Posted by Jonathan Maus (Publisher/Editor) on April 17th, 2008 at 12:01 pm
Washington, and Oregon compared
to U.S. average.
Download full report (PDF)
A new report released today by the Sightline Institute says that in 2007, per-capita gasoline consumption in the Pacific Northwest fell to its lowest level since 1966.
The report analyzed Federal Highway Administration and U.S. Census data and found that the 11% drop is the equivalent of every driver in Idaho, Washington, and Oregon taking a five-week holiday from driving in 2007.
Sightline found that gas consumption in our region is about 9 percent below typical US consumption — a testament, they say to the “Northwest’s progress in saving fuel on multiple fronts”.
Sightline researchers point to several factors for the decrease including: increased use of public transit (2007 was a record year for TriMet ridership); more fuel-efficient vehicles; less per-capita vehicle travel; and more compact, pedestrian-friendly housing developments.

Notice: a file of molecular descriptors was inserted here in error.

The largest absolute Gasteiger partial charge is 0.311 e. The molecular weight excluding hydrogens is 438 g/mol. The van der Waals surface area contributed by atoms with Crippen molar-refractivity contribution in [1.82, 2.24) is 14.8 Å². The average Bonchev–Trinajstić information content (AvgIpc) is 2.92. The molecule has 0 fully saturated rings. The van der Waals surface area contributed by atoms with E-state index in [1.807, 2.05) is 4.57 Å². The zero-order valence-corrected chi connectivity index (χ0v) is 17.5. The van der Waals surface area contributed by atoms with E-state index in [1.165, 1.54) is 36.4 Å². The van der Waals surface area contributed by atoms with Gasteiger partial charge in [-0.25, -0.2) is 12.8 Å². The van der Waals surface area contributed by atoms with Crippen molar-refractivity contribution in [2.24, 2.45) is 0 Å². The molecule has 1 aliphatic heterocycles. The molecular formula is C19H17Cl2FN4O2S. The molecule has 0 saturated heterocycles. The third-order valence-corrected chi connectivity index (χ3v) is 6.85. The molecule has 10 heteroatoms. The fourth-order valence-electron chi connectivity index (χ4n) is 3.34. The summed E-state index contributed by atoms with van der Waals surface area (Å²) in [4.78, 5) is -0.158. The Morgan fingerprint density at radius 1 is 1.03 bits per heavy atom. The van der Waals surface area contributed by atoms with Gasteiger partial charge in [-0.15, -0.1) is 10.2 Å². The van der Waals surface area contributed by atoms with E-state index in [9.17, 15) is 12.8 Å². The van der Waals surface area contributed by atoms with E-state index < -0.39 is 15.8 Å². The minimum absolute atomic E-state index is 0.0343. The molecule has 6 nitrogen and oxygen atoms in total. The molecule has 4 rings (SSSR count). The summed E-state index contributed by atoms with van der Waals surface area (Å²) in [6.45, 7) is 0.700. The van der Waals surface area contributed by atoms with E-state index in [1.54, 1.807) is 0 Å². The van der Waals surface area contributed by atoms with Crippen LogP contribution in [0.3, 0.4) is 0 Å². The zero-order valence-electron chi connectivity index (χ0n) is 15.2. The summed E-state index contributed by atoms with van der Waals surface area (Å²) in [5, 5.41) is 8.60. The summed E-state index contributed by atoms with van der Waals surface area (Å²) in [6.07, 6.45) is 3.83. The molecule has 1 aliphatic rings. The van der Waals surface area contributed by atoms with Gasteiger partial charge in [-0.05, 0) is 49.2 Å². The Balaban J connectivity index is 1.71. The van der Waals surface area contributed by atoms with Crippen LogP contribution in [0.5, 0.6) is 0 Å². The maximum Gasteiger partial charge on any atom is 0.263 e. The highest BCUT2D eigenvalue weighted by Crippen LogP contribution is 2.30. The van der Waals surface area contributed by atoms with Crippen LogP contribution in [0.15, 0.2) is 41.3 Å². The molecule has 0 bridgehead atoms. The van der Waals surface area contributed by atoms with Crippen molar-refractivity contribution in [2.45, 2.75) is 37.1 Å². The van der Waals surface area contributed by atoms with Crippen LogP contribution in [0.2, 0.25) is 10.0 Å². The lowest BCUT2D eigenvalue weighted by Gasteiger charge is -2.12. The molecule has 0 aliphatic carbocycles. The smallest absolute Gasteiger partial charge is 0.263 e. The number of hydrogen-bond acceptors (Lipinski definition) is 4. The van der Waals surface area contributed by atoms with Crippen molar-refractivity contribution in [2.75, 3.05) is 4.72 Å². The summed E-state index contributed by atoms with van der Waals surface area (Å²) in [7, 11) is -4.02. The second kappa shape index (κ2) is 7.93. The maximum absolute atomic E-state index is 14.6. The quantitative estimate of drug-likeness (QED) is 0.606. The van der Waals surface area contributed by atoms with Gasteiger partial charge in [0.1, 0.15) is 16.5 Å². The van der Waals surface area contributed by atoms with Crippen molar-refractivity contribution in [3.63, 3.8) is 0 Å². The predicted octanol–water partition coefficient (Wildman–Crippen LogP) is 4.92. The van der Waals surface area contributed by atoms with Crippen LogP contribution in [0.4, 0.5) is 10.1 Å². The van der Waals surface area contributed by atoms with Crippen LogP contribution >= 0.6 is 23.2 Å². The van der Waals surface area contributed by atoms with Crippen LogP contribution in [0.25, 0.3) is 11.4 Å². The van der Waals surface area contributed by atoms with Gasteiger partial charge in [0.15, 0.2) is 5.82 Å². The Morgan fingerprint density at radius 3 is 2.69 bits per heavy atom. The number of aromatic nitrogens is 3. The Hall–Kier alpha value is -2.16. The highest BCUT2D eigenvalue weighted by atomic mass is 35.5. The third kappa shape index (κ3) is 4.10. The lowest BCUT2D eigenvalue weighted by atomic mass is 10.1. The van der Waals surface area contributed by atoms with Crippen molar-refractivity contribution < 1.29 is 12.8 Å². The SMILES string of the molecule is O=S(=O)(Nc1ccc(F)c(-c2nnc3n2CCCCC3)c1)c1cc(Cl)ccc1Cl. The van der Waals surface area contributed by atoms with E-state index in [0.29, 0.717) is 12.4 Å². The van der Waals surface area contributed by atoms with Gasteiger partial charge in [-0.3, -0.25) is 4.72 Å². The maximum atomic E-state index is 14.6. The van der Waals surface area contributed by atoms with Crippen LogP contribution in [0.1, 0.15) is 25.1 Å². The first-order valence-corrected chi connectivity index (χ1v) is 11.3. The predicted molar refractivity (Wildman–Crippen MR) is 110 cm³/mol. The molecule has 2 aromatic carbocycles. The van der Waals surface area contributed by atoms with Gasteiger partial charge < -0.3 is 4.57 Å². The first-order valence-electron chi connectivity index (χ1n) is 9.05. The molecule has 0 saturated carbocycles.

According to the report Oregonians consumed 7.7 gallons of gasoline per week in 2007 for a total of 1,500,235. That puts Oregon in ninth place in the U.S., but still far behind our neighbors in British Columbia. The report found that residents f the U.S. Northwest burn about 50 percent more gas than our Canadian neighbors.
Read the press release and download a PDF of the full report at Sightline.org.